Polyester resin and electrified aluminum
Dimensions: 9 x 6 x 2 1/2 in. (22.9 x 15.2 x 6.4 cm)
Gift of Dr. and Mrs. Leroy S. Lavine
Object Number: 78.070.001
A close friend of Andy Warhol’s (who lived in France and Venezuela before moving to New York), Marisol’s work is often associated with Pop Art, though with an interiority and a psychological focus at odds with the cool detachment associated with the movement. Marisol was an active member of the New York social milieu that Warhol frequented and an oft-seen presence at his studio, the so-called Silver Factory. She was also featured in two of his most famous films: Thirteen Most Beautiful Women (1964–66) and The Kiss (1963), which paired her with painter Harold Stevenson in a display of sustained close- up takes of Warhol’s acquaintances kissing. The eponymous sculpture seen here makes use of industrial materials and new technology (electrification) while probing the depths of one of the most elemental of human impulses. In addition to representations of family members and pop-culture figures, Marisol’s sculptures often incorporated multiple cast versions of her own face in plaster or other materials, enabling her to explore multiple facets of herself and her worldview. ("This is no Less Curious: Journeys through the Collection" cocurated by Sonja Gandert, Alexandra Palmer, and Alana Ryder and presented at the Johnson Museum January 24 - April 12, 2015)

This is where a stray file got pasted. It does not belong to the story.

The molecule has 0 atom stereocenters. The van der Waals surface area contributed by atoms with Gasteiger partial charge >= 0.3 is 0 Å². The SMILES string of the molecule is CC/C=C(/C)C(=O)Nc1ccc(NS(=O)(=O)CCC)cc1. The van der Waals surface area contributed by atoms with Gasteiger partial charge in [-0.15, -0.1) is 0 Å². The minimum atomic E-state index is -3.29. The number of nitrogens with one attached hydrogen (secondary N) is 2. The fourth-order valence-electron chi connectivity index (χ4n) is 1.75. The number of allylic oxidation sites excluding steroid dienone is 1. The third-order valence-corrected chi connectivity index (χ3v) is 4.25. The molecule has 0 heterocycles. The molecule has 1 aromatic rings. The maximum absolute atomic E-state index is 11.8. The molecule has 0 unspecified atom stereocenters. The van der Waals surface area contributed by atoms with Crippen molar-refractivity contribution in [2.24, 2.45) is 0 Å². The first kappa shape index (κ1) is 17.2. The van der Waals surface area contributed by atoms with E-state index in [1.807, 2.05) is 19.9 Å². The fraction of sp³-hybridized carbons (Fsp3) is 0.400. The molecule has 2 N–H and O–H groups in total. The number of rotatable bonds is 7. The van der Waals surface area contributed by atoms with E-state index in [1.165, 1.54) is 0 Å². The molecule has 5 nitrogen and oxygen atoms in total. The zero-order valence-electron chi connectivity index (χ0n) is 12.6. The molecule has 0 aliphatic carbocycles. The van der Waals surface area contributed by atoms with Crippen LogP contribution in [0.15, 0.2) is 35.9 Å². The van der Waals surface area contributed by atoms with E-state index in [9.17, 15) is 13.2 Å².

NOTE: This electronic record is compiled from historic documentation which may not reflect the Johnson Museum's complete or current knowledge of the object. Review and refinement of such records is ongoing.